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declare my variable in loop

by gauss76 (Acolyte)
on Aug 08, 2017 at 08:11 UTC ( #1196954=perlquestion: print w/replies, xml ) Need Help??
gauss76 has asked for the wisdom of the Perl Monks concerning the following question:

Hi Perl Monks,

I am fairly new to Perl and have recently produced the following piece of code. I have tested it extensively and it returns the desired results. However I just wondered if someone with more experience of Perl could advice me on its usability.

Basically, I have declared an array variable with the 'my' keyword inside a for loop. I then use the address of this declared array variable in another array variable that has been declared before the aforementioned for loop. The basic code structure looks like this:

my @Array_of_ALL_Vals; for my $iloop (0 .. 10){ my @Array_Vals; Code in here to populate @Array_of_Vals } push @Array_of_ALL_Vals,\@Array_Vals;

The @Array_Vals variable is, in general, a different size each time. In addition the array @Array_Vals defined inside the loop is not used anywhere else in the code and is local to the for loop.

My concern is with the declaration of the array within the for loop. Even though the name of the variable is the same each time I assume for each loop it gets assigned to a different memory address thus the values in the @Array_of_ALL_Vals array do not get overwritten?

I thought it would be better to add an incrementer to the array name inside the for loop so the name would be different each time (@Array_Vals1,@Array_Vals2,...). However after doing some searches I found that would not be a good idea (variable name containing variable)

Many thanks for any comments


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Re: declare my variable in loop
by hippo (Abbot) on Aug 08, 2017 at 08:22 UTC

    The @Array_Vals goes out of scope as (each iteration of) the loop ends. If you use strict (and you always should - especially while learning) then that code won't even compile.

      Apologies, the last curly bracket was in the wrong place. It should have been:

      my @Array_of_ALL_Vals; for my $iloop (0 .. 10){ my @Array_Vals; . Code in here to populate @Array_of_Vals . push @Array_of_ALL_Vals,\@Array_Vals; }

        With your code, the my declaration will create a fresh @Array_Vals every trip around the loop.

        If you want to see your data structure, use Data::Dumper to show it:

        my @Array_of_ALL_Vals; for my $iloop (0 .. 10){ my @Array_Vals; . Code in here to populate @Array_of_Vals . push @Array_of_ALL_Vals,\@Array_Vals; print Dumper \@Array_of_ALL_Vals; }
        ... the last curly bracket was in the wrong place. It should have been ...

        It's possible and preferable for you to correct your OPwith a note to explain that a correction had been made; see How do I change/delete my post? See the Edit link in the upper right corner of your OP or in the lower right set of links in one of your replies.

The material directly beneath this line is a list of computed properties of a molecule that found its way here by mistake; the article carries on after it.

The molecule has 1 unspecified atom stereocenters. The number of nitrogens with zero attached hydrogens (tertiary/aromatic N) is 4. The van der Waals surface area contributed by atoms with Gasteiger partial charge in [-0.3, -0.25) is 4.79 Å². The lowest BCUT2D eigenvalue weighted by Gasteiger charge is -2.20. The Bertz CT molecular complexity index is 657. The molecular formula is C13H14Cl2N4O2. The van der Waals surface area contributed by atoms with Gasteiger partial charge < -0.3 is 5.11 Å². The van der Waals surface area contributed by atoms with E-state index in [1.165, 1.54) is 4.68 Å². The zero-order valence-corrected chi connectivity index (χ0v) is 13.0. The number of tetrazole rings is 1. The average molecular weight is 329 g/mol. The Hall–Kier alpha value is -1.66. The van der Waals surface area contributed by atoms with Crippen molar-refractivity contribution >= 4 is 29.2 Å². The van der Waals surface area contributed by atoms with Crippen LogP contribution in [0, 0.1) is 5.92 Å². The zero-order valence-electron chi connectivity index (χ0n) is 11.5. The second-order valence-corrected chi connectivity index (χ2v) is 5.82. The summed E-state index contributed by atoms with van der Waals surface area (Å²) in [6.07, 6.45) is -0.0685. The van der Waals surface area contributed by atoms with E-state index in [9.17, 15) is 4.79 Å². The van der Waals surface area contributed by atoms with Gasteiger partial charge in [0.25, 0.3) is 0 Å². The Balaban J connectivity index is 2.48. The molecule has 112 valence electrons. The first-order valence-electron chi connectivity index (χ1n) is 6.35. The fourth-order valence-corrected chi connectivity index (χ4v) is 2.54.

Give a man a fish:  <%-{-{-{-<

Re: declare my variable in loop
by thanos1983 (Curate) on Aug 08, 2017 at 09:51 UTC

    Hello gauss76,

    Since you are asking on how to improve your code. One possible way could be also making it faster:

    #! /usr/bin/perl use strict; use warnings; use feature 'say'; # use Benchmark qw(:all) ; # WindowsOS use Benchmark::Forking qw( timethese cmpthese ); # UnixOS sub for_loop { for my $iloop (0 .. 10){ say $iloop; } return; } sub while_loop { my @numbers = qw( 1 2 3 4 5 6 7 8 9 10 ); while (defined(my $int = shift @numbers)) { say $int; } return; } my $results = timethese(1000000, { While => \&while_loop, ForEach => \&for_loop, }, 'none'); cmpthese( $results ); __END__ $ perl s/iter While ForEach While 2.32 -- -14% ForEach 1.98 17% --

    One minor note here to point out, notice that the array @numbers will be destroyed due to shift. If you do not need to reuse the array then that could be a possible way of moving forward.

    Hope this helps, BR.

    Seeking for Perl wisdom...on the process of learning...not there...yet!
Re: declare my variable in loop
by sundialsvc4 (Abbot) on Aug 08, 2017 at 14:40 UTC

    To be absolutely clear about what happens here ... when a variable “goes out of scope” in this way, the data which it formerly referred to (probably) becomes unreferenced, and therefore eligible for eventual cleanup by Perl’s “garbage collector.”   Conceptually, every memory object has a reference-count and becomes eligible for cleanup when that count becomes zero.   Garbage collection happens opportunistically, since of course it does represent time-consuming overhead, but it means that you don’t have to worry about explicitly reclaiming memory.   All interpreted languages and many compiled ones offer a similar feature.

      A few languages either don't have references (e.g. Perl4, MATLAB/GNU Octave) or restrict them to one-per-object (Rust) and avoid the garbage-collection and dangling-reference problems that way. So once again, sundial's sweeping generalizations based on his vast experience are wrong.
      This is wrong. Please ignore the parent post.

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